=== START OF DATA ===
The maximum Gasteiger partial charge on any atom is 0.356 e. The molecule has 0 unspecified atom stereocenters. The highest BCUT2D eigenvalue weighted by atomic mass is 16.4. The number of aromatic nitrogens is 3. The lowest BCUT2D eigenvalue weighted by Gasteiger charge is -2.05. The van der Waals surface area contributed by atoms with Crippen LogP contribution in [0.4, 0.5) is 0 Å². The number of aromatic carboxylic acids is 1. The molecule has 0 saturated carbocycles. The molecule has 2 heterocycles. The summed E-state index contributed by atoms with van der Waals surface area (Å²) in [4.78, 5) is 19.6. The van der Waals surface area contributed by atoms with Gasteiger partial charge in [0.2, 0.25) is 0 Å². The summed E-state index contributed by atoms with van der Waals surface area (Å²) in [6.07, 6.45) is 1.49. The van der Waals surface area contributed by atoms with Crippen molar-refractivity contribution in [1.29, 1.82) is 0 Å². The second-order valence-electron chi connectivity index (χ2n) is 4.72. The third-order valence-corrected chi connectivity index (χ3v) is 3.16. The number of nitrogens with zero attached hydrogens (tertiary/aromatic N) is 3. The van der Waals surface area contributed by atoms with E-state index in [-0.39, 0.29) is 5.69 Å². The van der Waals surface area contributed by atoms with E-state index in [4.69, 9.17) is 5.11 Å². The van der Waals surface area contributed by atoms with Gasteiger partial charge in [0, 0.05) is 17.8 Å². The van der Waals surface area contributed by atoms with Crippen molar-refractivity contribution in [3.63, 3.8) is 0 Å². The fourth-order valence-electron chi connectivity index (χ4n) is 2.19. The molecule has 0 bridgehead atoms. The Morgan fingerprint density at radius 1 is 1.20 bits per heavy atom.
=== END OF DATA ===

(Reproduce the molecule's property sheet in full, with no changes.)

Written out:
The maximum Gasteiger partial charge on any atom is 0.356 e. The molecule has 0 unspecified atom stereocenters. The highest BCUT2D eigenvalue weighted by atomic mass is 16.4. The number of aromatic nitrogens is 3. The lowest BCUT2D eigenvalue weighted by Gasteiger charge is -2.05. The van der Waals surface area contributed by atoms with Crippen LogP contribution in [0.4, 0.5) is 0 Å². The number of aromatic carboxylic acids is 1. The molecule has 0 saturated carbocycles. The molecule has 2 heterocycles. The summed E-state index contributed by atoms with van der Waals surface area (Å²) in [4.78, 5) is 19.6. The van der Waals surface area contributed by atoms with Gasteiger partial charge in [0.2, 0.25) is 0 Å². The summed E-state index contributed by atoms with van der Waals surface area (Å²) in [6.07, 6.45) is 1.49. The van der Waals surface area contributed by atoms with Crippen molar-refractivity contribution in [1.29, 1.82) is 0 Å². The second-order valence-electron chi connectivity index (χ2n) is 4.72. The third-order valence-corrected chi connectivity index (χ3v) is 3.16. The number of nitrogens with zero attached hydrogens (tertiary/aromatic N) is 3. The van der Waals surface area contributed by atoms with E-state index in [-0.39, 0.29) is 5.69 Å². The van der Waals surface area contributed by atoms with E-state index in [4.69, 9.17) is 5.11 Å². The van der Waals surface area contributed by atoms with Gasteiger partial charge in [0, 0.05) is 17.8 Å². The van der Waals surface area contributed by atoms with Crippen molar-refractivity contribution in [3.63, 3.8) is 0 Å². The fourth-order valence-electron chi connectivity index (χ4n) is 2.19. The molecule has 0 bridgehead atoms. The Morgan fingerprint density at radius 1 is 1.20 bits per heavy atom.